Town Topics — Princeton's Weekly Community Newspaper Since 1946.
Vol. LXI, No. 26
 
Wednesday, June 27, 2007
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Legislature Passes Cottage Club Law

Matthew Hersh

Both legislative branches of the New Jersey State Legislature overwhelmingly passed a bill amendment Thursday that represents a tentative victory for Borough Hall in an ongoing legal debate over the pending tax-exempt status of one of Princeton University's eating clubs.

The bills now enter a 45-day window, awaiting an endorsement or veto from the governor's office.

The swift legislative action, sponsored in the Assembly by Reed Gusciora (D-Princeton Borough) and in the Senate by Shirley Turner (D-Ewing) comes just over a month after the state Supreme Court's appellate division ruled that the privately-owned University Cottage Club at 51 Prospect Avenue could receive historic site certification, thereby becoming tax exempt, and effectively owed six years in tax payments from the Borough, which had continued to collect municipal and county taxes from the club since its filing for tax-exempt status in 2001.

While the Legislature did pass a 2004 amendment to the existing 1962 Department of Environmental Protection provision regarding historic sites, it was passed after the Cottage Club's application submission, allowing for the request to be considered under the old law.

The former interpretation under which Cottage Club, a fraternity-like entity, was considered mandated that tax-exempt historic sites be open to the public 12 days a year. The 2004 amendment, which grew specifically out of the Cottage Club application, stipulated that structures with the same designation be open to the public 96 days a year.

The new legislation, passed last week in light of the May 23 appellate court decision, would require that any buildings approved under the historic site certification label since 1999 now not only offer public access at least 96 days a year, but also maintain a primary mission geared toward historic preservation.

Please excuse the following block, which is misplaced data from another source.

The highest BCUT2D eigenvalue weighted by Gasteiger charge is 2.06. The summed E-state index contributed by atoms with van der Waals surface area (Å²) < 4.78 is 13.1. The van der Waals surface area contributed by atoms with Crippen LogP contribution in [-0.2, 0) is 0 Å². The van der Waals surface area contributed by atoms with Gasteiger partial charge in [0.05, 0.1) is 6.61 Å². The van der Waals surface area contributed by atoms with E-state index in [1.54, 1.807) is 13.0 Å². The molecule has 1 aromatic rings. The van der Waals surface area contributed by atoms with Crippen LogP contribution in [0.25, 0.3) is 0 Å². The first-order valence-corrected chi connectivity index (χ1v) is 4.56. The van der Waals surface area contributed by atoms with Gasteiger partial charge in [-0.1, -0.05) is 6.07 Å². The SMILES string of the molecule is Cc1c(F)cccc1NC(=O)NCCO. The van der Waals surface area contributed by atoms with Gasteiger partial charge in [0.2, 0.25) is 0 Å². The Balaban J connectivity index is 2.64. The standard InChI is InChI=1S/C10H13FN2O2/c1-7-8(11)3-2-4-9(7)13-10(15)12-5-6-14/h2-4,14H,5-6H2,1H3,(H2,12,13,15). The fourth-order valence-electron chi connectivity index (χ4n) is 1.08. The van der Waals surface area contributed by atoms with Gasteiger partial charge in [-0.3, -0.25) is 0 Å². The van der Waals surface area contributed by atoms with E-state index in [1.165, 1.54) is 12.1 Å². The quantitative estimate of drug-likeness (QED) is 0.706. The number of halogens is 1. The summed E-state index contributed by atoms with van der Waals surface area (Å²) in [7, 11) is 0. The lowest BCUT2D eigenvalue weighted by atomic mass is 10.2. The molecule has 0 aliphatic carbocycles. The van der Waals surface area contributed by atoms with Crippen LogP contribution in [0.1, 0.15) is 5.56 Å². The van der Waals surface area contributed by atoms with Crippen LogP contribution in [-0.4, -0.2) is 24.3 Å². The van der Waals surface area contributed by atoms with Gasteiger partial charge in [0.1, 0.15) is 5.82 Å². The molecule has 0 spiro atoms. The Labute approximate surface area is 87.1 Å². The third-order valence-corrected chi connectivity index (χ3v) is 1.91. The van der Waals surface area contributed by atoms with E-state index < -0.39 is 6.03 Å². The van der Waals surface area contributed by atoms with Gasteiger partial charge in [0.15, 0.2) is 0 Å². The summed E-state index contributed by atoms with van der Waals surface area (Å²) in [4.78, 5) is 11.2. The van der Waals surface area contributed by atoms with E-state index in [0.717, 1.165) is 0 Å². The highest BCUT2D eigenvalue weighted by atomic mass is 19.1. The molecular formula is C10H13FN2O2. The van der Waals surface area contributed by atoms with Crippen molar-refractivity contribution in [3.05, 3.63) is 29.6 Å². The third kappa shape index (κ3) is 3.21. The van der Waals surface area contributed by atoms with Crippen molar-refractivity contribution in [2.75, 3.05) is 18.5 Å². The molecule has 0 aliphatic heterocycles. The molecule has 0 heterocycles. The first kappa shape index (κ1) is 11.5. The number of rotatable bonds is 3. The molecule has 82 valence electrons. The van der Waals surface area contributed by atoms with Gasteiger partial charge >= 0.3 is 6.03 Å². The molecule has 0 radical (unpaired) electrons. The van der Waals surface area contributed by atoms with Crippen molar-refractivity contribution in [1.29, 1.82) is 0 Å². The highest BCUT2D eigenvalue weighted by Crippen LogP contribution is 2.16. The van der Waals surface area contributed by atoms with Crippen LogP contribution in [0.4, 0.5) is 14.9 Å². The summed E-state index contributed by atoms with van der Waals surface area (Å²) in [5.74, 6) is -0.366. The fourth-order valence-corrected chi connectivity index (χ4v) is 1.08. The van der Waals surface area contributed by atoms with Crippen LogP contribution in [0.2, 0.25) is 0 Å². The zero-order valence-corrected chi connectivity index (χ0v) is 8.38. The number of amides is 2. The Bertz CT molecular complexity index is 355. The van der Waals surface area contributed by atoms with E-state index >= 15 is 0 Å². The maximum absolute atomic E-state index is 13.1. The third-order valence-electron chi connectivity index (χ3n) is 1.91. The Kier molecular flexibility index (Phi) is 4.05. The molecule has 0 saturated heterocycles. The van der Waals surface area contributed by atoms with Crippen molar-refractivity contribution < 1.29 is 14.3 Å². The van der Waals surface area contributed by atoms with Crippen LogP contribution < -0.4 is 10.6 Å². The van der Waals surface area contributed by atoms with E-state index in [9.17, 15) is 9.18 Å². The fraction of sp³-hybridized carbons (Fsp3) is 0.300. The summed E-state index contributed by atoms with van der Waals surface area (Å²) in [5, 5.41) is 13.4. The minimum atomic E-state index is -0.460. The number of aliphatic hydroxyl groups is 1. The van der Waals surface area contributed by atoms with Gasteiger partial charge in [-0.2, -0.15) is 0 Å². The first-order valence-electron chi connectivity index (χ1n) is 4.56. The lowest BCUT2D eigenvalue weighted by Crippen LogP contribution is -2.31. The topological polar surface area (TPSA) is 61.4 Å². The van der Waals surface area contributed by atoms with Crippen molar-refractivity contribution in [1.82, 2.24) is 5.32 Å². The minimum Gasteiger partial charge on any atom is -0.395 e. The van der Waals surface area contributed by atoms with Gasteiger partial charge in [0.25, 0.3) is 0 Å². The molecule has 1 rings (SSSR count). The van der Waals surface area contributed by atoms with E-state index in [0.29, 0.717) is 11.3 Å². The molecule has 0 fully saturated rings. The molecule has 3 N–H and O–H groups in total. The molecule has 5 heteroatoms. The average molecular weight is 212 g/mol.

Creating such specific regulatory mandates on state-designated historic buildings will likely have little or no impact on the state's current 42 certified historic sites.

The new law, which passed in the Assembly 59-18 with three abstentions, and in the Senate 32-5 with three abstentions, "is not saying that the Cottage Club has to pay its taxes," said Princeton Borough Councilman Andrew Koontz, a vocal proponent of the legislations. "It's saying that if they want to be tax exempt, they have to retool their mission to the preservation of historic property, and be open to the public for 96 days.

"They can either decide to pay their taxes or comply with this new law."

Cottage Club attorney Thomas Olson criticized any revised legislation as being retroactive in scope, and maintained that the court's ruling was correct, and that the Cottage Club's status should still be considered under the 2001 mandates.

"You can't go back. You can't do that, and it's not in keeping with the Supreme Court decision or the law. You can't change the rules later and say 'you should have been doing this.'"

Built by Charles Follem McKim in the early 1906, the University Cottage Club was entered into the New Jersey Register of Historic Places in September 1999, and was added to the National Historic Register of Historic Places shortly thereafter. Mr. Olsen said that the purpose of the historic designation is to protect the "building, and not necessarily what's it's being used for."

But Mr. Gusciora, the Assembly sponsor of the bill, cited the Taxation and Finance section of the state constitution, which reads that tax exemptions for real and personal property can be "altered or repealed," except those properties used "exclusively for religious, educational, charitable, or cemetery purposes."

"The Constitution is very clear," Mr. Gusciora said, adding that Thursday's amendment affirms "a philosophy that historic sites should fulfill a general interest." Mr. Gusciora went on to say that the original DEP proviso "should have been more vigilant in saying that historic properties truly have a public mission, and should have kept taxpayers in mind."

The Cottage Club's Mr. Olsen agreed, in part, with Mr. Gusciora's assessment, but held a fundamental difference in interpretation: "I think the Constitution is clear that tax exemption can be revoked or modified going forward, but not the other way."

The Cottage Club back taxes equal about three cents in the municipal tax rate.

Mr. Koontz stopped short of claiming victory, saying that bill was a "good step," but the results "remain to be seen."

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